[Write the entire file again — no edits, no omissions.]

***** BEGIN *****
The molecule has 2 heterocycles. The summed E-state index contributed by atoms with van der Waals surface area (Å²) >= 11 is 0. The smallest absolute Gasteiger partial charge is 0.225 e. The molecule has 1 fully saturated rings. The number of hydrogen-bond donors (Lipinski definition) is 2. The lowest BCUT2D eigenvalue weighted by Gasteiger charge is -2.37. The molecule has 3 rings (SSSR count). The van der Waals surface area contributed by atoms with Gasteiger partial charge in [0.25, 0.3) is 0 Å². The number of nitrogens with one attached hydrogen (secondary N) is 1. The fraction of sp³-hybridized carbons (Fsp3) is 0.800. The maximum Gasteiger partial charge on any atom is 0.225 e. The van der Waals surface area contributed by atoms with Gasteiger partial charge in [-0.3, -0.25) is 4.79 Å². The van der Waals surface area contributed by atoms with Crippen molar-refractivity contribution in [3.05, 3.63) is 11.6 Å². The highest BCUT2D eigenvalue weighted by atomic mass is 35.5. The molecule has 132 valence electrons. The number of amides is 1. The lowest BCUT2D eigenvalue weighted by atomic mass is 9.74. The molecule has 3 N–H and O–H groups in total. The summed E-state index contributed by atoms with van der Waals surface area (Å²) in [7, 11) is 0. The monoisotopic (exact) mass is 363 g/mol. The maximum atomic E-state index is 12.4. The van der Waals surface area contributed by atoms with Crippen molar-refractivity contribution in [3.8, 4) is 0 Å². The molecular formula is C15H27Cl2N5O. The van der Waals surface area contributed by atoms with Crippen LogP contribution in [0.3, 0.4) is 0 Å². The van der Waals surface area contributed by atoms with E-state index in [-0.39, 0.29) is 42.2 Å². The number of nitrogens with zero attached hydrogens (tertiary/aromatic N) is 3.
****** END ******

The molecule has 2 heterocycles. The summed E-state index contributed by atoms with van der Waals surface area (Å²) >= 11 is 0. The smallest absolute Gasteiger partial charge is 0.225 e. The molecule has 1 fully saturated rings. The number of hydrogen-bond donors (Lipinski definition) is 2. The lowest BCUT2D eigenvalue weighted by Gasteiger charge is -2.37. The molecule has 3 rings (SSSR count). The van der Waals surface area contributed by atoms with Gasteiger partial charge in [0.25, 0.3) is 0 Å². The number of nitrogens with one attached hydrogen (secondary N) is 1. The fraction of sp³-hybridized carbons (Fsp3) is 0.800. The maximum Gasteiger partial charge on any atom is 0.225 e. The van der Waals surface area contributed by atoms with Gasteiger partial charge in [-0.3, -0.25) is 4.79 Å². The van der Waals surface area contributed by atoms with Crippen molar-refractivity contribution in [3.05, 3.63) is 11.6 Å². The highest BCUT2D eigenvalue weighted by atomic mass is 35.5. The molecule has 132 valence electrons. The number of amides is 1. The lowest BCUT2D eigenvalue weighted by atomic mass is 9.74. The molecule has 3 N–H and O–H groups in total. The summed E-state index contributed by atoms with van der Waals surface area (Å²) in [7, 11) is 0. The monoisotopic (exact) mass is 363 g/mol. The maximum atomic E-state index is 12.4. The van der Waals surface area contributed by atoms with Crippen molar-refractivity contribution in [3.8, 4) is 0 Å². The molecular formula is C15H27Cl2N5O. The van der Waals surface area contributed by atoms with Crippen LogP contribution in [0.3, 0.4) is 0 Å². The van der Waals surface area contributed by atoms with E-state index in [-0.39, 0.29) is 42.2 Å². The number of nitrogens with zero attached hydrogens (tertiary/aromatic N) is 3.